The Double-Edged Sword of Philosophy
As luck would have it, a rare category appeared in the second round: Philosophers. I am ashamed to say that I did not sweep the category, because a couple of the clues were ridiculously easy and were snagged by my competitors and one was, for me, too obscure. The obscure clue was: “Ernst Haeckel’s work popularized this British naturalist’s ideas to German speakers.” The correct response was “Who is Charles Darwin?” Since when is Darwin a philosopher? I’m not sure Darwin himself would have welcomed this label.
But I scored one that asked about Nietzsche, and the next clue up was the ‘Daily Double.’ For those not familiar with Jeopardy!, hitting the Daily Double allowed me to wager up to the amount of whatever winnings I had accumulated by that point in the game. Of course, the decision on how much to wager must be made before the actual clue is revealed. I wagered $1600, and the clue turned out to be: “In 1911 Ludwig Wittgenstein went to Cambridge to study with this philosopher-mathematician.” Talk about a gimme! With this gift, I was eventually able to eke out a narrow victory, and another $9,300.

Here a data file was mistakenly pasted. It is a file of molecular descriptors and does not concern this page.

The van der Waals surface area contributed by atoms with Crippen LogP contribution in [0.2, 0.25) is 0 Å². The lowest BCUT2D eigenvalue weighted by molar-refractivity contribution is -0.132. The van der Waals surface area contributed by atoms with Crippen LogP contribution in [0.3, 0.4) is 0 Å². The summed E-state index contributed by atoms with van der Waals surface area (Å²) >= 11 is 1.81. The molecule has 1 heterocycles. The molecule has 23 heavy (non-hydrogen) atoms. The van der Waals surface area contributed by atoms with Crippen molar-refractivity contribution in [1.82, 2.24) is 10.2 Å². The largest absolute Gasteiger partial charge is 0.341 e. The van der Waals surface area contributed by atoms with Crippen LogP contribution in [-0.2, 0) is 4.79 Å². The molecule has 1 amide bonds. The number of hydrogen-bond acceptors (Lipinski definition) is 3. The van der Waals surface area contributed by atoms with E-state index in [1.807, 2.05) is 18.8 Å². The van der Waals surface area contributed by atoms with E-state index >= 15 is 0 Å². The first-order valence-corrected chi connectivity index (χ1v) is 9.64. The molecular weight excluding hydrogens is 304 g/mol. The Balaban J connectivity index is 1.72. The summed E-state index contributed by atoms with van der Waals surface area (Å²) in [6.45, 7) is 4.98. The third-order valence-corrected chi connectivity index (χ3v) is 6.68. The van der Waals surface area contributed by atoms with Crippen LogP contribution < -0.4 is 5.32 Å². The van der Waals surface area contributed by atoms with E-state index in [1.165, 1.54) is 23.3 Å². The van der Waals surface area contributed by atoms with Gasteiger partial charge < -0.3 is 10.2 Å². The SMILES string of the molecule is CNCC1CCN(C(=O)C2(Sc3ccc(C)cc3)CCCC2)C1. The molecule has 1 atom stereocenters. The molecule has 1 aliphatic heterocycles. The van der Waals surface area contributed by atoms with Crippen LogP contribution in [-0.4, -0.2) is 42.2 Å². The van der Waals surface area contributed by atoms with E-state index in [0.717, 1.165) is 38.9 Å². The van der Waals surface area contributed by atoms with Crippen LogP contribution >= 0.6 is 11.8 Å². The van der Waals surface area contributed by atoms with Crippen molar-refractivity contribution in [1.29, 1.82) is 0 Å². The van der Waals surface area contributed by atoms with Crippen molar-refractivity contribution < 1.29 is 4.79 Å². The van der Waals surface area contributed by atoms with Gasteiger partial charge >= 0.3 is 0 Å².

Then, during the interval between games, my beloved spouse, who was in the studio audience, struck up a conversation with Alex Trebek. As my wife and I both knew, Alex graduated from the University of Ottawa with a major in philosophy. Curious, my wife asked Alex which philosopher he admired most. Alex responded, “Thomas Aquinas.” My wife, who shares my secularism but not always my discretion, replied, “Aquinas? He’s no philosopher!” Alex turned to me and asked whether I agreed with my wife. I provided a completely candid answer: “Wife? I don’t even know that woman.” However, he may not have believed me. In any event, although I’m sure it was simply the result of my poor reflexes, my buzzer appeared to be malfunctioning most of the next game. I got clobbered.
But I had still bagged over $28,000, which was enough to allow me to take time off to complete my masterwork. I passed my dissertation defense with distinction in the summer of 1996, and obtained my long-sought doctorate. Moreover, my dissertation is so popular, they cannot keep it on the shelves at Georgetown. I know, because every day I go by the library to pull it off the shelves and take a look at it.
It is true that except for the occasional adjunct position, I have not been able to make much use of my credentials as a philosopher. But I’m working on changing that. I figure if I can just get that million bucks from Survivor, I can endow my own chair.
© DR RONALD LINDSAY 2004
When not scheming on how to make money from game shows, Ronald Lindsay practices law and dabbles in philosophy in Washington, D.C. (Or is it the other way around?) His most recent publication, ‘Sensible and Desperate Knaves in The Way of the Gun,’ in Film and Philosophy, should not be interpreted as autobiographical.